“I’d like to speak to Reginald Hargreeves, please,” The woman that stood before Pogo on the steps of the Academy wore a maroon overcoat that draped to her knees. Her black kitten heels clicked impatiently where she tapped her foot on the stone.
“He’s a very busy man,” Pogo offered.
“I’m a very busy woman,” She said. “I want to see my daughter,”
“Your… daughter?” Pogo looked more closely at her, taking in her black hair falling in loose iron-made curls around her face. Her round face, her dark eyes.
“Yes,” she said crisply. “My daughter, I came all the way from Russia,”
The woman had hardly an accent.
“I think,” Pogo hesitated. “You should come in,”
Reginald did not look up from his folders as the woman crossed into his office.
“Mr. Hargreaves, you bought my daughter off of my thirteen years ago,”
“I bought seven children thirteen years ago, you’ll have to be more specific,” Reginald hardly glanced at her before continuing to write in his red book. He recognized her instantly. The mother of Number Seven.
“You bought her from me in Russia, I thought she had died when you announced you only had six children and none of them could have been mine. But then I saw her on a press release, just six months ago, in the background of a photo of your “Umbrella Academy”,”
“Number Seven is ordinary, she could not be a member of the academy,”
“I’m here to take her off your hands,”
That made Reginald pause. He put down his pen and closed his book. “I’m afraid she is under my sole custody Ms-“
“Mila Popov, and I’m afraid Mr. Hargreaves that with the money you gave me I went to law school in New York. I’m fully within my rights as biological mother to contest custody. Especially when I suspect neglect, case one naming her with a number,”
“The children have given themselves names,” Reginald waved her away. “She goes by Vanya, I believe as well. And Ms. Popov, you signed away your rights that day I bought Number Seven, you have no case,”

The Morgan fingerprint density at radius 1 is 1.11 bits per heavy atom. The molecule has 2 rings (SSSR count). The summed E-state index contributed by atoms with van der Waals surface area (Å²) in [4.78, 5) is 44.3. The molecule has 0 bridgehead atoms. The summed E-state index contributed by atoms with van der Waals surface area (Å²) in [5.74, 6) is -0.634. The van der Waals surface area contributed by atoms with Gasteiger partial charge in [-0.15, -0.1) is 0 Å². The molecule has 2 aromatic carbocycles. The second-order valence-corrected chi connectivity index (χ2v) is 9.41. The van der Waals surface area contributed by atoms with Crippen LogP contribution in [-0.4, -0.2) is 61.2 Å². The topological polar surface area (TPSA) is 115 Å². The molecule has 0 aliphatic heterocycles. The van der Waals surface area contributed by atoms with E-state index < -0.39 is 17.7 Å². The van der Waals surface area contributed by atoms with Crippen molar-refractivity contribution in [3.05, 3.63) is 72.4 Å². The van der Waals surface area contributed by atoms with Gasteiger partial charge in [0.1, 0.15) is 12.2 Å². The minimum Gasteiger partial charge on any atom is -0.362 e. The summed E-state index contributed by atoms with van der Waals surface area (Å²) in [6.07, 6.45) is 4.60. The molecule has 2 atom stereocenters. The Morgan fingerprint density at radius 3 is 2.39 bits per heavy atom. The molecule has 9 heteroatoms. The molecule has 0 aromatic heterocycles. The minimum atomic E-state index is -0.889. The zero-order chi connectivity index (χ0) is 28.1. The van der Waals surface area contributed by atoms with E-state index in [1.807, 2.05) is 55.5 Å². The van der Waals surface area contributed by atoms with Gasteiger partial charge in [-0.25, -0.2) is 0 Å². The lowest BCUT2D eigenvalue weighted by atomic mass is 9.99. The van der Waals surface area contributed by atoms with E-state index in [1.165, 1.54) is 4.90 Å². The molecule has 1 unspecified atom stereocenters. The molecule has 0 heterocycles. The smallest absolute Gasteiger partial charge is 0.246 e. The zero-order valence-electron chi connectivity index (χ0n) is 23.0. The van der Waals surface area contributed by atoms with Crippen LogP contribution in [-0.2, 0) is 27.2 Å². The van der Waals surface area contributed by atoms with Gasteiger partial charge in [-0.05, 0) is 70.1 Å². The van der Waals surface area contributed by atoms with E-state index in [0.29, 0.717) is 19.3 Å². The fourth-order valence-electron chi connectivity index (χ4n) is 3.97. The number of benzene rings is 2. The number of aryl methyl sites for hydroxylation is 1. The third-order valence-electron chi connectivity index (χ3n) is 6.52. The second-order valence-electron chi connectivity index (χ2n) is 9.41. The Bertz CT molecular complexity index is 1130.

Mila moved closer to the desk, her hands clenched to fists. “I was seventeen when I signed those documents, not legally if age, they can be contested especially with a case for neglect. I’d like to see her, now,”
Reginald blustered, standing up from his ornate wingback chair. “Do not order me in my house or demand to see my wards,”
“She’s my daughter,” Mila hissed.
“Who’s your daughter?” A voice stood at the door, just toeing the threshold but never stepping in. It belonged to a gangly boy who leaned on the door frame. Behind him fell into line the rest of the Umbrella Academy and little Number Seven.
Mila and Reginald so caught up in themselves had missed the appearance of Grace and seven children.
“Sir, the children are here to say goodnight,”
“Yes goodnight,” Reginald moves quickly to shut the doors.
“Which one is Vanya?” Mila asked, hushed and her hand to her heart.
The Academy parted to show a girl with long hair and bangs that she hid behind.
“M-me,” she said, stepping closer to the front of her siblings.
“Oh,” Mila said. “Hello дорогая (sweetheart), I’m your-“
“I will not stand for this,” Reginald said.
“Grace put the children to bed, now!” Reginald ordered.
The children didn’t move.
“I believe you’ll find the children call me ‘mom’” Grace told Mila, and even for a robot it sounded cold.
“Are you here to take Vanya away?” Klaus asked. All of the children were stiff, their mouths open, none more than Vanya who had yet to blink as she stared at her mother.
“Oh yes, if I had my way I’d get all of you away from here,” Mila said, taking in the bruises on the children, the obvious yearning they had showed when she had said she was one of their mothers. It hurt to see the disappointment from the others.
“You hardly have a case to try to take Number Seven,” Reginald snarled. “Children. Go. To. Bed.”
Grace began to usher them from the room, but they all looked over their shoulders until they turned the corner. Vanya was the last one there, and she and Mila stood staring at each other like there was an invisible divide between the hreshold of the office, but Grace came back and pulled her away too.